14. The Predator comes across like it’s too timid to fully commit in any one direction, perhaps for fear of alienating some potential segment of the fanbase, and ends up feeling like the least inspiring combination of all possible elements instead.
  15. The 2018 Halloween isn’t an entirely successful film, and it won’t provide an easy template for a new generation of revitalized slasher flicks. But it does serve as a fitting coda to a story that began 40 years ago.
  16. It’s a strong film, directed with confidence and a trust that the audience will be able to keep up, no matter how convoluted the narrative becomes.
  17. It’s a breathtaking piece of filmmaking that’s filled with some of the most intense portrayals of spaceflight ever put on-screen. But for all its technical wonder, First Man’s focus on Armstrong’s relentless stoicism ends up feeling more like a hindrance than a revelation. It’s an epic, ambitious film, but it ends just shy of true greatness.
  18. Cooper’s A Star is Born is unquestionably a film born out of our current era and modern struggles with addiction. In that way, it serves as a potent reminder that even the most familiar stories can be used to examine the issues and concerns of a given moment.
  19. It’s a train wreck of a movie, mixing and matching wildly dissonant tones, bizarre plot contrivances, and a truly unique lead performance.
  20. The siblings address their family through a Wes Anderson lens, with a tone so playful and visually poetic that it drops into surrealism. It feels like a fresh new approach to an old genre — a willingness to not just embrace the subjectivity of family documentaries, but to charge into it full-bore.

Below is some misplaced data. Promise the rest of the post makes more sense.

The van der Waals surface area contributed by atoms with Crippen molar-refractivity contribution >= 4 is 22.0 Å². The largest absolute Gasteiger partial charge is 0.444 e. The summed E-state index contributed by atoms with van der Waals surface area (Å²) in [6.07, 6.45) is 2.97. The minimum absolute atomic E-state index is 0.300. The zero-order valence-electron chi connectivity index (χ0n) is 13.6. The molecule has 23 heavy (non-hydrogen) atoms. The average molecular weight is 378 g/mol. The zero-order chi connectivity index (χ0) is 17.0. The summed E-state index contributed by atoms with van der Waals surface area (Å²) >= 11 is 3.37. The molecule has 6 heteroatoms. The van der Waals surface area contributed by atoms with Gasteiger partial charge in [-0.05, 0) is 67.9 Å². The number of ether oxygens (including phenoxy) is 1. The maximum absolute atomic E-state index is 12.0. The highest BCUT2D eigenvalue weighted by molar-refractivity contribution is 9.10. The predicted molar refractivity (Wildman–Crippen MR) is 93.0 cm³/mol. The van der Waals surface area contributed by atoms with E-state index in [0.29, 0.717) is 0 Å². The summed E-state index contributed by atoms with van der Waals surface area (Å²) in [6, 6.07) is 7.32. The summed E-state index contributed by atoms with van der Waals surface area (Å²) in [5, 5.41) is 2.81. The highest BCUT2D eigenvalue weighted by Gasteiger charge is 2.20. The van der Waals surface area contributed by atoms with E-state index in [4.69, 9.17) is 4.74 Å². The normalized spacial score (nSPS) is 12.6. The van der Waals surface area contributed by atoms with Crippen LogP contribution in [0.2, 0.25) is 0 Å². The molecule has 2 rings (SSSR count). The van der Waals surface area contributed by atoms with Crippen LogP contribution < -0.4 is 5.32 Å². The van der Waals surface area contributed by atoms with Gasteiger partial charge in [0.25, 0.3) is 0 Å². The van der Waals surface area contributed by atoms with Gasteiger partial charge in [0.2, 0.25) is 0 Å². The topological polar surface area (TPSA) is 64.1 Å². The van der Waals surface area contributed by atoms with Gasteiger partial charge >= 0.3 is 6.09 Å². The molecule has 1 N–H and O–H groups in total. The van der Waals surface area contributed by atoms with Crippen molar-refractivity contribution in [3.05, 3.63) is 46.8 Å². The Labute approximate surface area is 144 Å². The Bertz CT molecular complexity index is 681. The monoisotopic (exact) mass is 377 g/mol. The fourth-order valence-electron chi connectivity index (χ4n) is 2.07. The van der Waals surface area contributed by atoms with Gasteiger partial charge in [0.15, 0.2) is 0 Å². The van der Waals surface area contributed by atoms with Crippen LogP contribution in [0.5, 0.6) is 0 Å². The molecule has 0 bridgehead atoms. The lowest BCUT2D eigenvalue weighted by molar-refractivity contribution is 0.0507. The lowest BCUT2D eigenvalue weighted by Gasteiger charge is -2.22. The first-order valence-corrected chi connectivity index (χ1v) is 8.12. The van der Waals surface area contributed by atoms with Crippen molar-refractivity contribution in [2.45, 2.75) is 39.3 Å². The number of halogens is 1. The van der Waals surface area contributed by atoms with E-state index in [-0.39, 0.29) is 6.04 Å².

21. The book is a charmingly quaint, deeply eerie supernatural mystery about grief, necromancy, and the apocalypse. The movie version is a shrieking CGI carnival full of poop jokes and barfing pumpkins.
  22. This is a film about the wilds — internal and external — and Saulnier shoots both the natural and the human side of the story with his usual sharp instincts for startling and engaging images.
  23. In a world packed with information, it’s outright exciting to know so little about where a story is going, or how far it’s willing to go to get there.
  24. Outlaw King has plenty of the right pieces in play to make this kind of personally enriched story possible, but compared to Mackenzie’s best work, it’s plodding and artless.
  25. The film makes a strong argument for the value of artistry in horror. Stark colors and an active camera, chasing or leading the characters, give the whole film a sense of intensity and dynamism.
  26. While several of the characters seem to be making obvious choices for obvious reasons, as the story unfolds, the script gets progressively deeper into their psyches.
    • 67 Metascore
    • 70 Critic Score
    Age of Rage is most effective not at “explaining” the alt-right, but at providing a snapshot of it, alongside its anti-fascist opposition.
    • 62 Metascore
    • 58 Critic Score
    Do You Trust This Computer? is defensible in some ways. It’s engaging, imaginative, and easy to watch, and it brings attention to a subject that’s going to have real and important effects on all our lives. But it sacrifices too much complexity and detail to achieve this, and it’s more misleading than informative.
    • 39 Metascore
    • 30 Critic Score
    Instead of building on its most pertinent themes — or on any themes — The Darkest Minds wanders around haplessly in a fog of tired tropes and unmotivated bits of plot. It has neither inspiration nor purpose, and it eventually, almost literally, effervesces into blank irrelevance.